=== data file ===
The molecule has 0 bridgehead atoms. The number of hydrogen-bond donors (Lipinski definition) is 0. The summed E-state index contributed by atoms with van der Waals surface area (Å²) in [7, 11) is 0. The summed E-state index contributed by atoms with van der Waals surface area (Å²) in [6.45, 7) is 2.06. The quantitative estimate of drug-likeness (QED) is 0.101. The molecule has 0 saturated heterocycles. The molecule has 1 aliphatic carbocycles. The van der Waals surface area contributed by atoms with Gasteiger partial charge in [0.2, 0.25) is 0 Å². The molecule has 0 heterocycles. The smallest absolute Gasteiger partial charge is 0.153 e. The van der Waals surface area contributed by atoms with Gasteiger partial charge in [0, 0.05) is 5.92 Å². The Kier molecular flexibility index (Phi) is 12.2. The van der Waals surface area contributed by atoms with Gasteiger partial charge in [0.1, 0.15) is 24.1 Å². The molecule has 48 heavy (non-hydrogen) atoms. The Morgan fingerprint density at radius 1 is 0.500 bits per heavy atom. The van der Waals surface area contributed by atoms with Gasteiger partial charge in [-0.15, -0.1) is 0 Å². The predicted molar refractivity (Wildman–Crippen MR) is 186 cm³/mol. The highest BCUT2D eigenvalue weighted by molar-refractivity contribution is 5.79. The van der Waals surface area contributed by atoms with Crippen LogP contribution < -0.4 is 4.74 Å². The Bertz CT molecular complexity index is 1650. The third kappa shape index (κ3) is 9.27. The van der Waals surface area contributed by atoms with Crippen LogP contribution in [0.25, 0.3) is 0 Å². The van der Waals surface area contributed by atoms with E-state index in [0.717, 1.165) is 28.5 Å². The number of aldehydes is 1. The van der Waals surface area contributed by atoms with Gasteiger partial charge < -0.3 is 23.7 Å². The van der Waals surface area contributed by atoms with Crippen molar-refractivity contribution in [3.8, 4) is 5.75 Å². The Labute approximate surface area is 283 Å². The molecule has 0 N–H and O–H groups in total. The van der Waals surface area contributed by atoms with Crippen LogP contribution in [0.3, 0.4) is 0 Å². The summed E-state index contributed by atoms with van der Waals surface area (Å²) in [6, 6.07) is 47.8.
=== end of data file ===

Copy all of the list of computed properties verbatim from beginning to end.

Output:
The molecule has 0 bridgehead atoms. The number of hydrogen-bond donors (Lipinski definition) is 0. The summed E-state index contributed by atoms with van der Waals surface area (Å²) in [7, 11) is 0. The summed E-state index contributed by atoms with van der Waals surface area (Å²) in [6.45, 7) is 2.06. The quantitative estimate of drug-likeness (QED) is 0.101. The molecule has 0 saturated heterocycles. The molecule has 1 aliphatic carbocycles. The van der Waals surface area contributed by atoms with Gasteiger partial charge in [0.2, 0.25) is 0 Å². The molecule has 0 heterocycles. The smallest absolute Gasteiger partial charge is 0.153 e. The van der Waals surface area contributed by atoms with Gasteiger partial charge in [0, 0.05) is 5.92 Å². The Kier molecular flexibility index (Phi) is 12.2. The van der Waals surface area contributed by atoms with Gasteiger partial charge in [0.1, 0.15) is 24.1 Å². The molecule has 48 heavy (non-hydrogen) atoms. The Morgan fingerprint density at radius 1 is 0.500 bits per heavy atom. The van der Waals surface area contributed by atoms with Gasteiger partial charge in [-0.15, -0.1) is 0 Å². The predicted molar refractivity (Wildman–Crippen MR) is 186 cm³/mol. The highest BCUT2D eigenvalue weighted by molar-refractivity contribution is 5.79. The van der Waals surface area contributed by atoms with Crippen LogP contribution < -0.4 is 4.74 Å². The Bertz CT molecular complexity index is 1650. The third kappa shape index (κ3) is 9.27. The van der Waals surface area contributed by atoms with Crippen LogP contribution in [0.25, 0.3) is 0 Å². The van der Waals surface area contributed by atoms with E-state index in [0.717, 1.165) is 28.5 Å². The number of aldehydes is 1. The van der Waals surface area contributed by atoms with Gasteiger partial charge < -0.3 is 23.7 Å². The van der Waals surface area contributed by atoms with Crippen molar-refractivity contribution in [3.8, 4) is 5.75 Å². The Labute approximate surface area is 283 Å². The molecule has 0 N–H and O–H groups in total. The van der Waals surface area contributed by atoms with Crippen LogP contribution in [0.3, 0.4) is 0 Å². The summed E-state index contributed by atoms with van der Waals surface area (Å²) in [6, 6.07) is 47.8.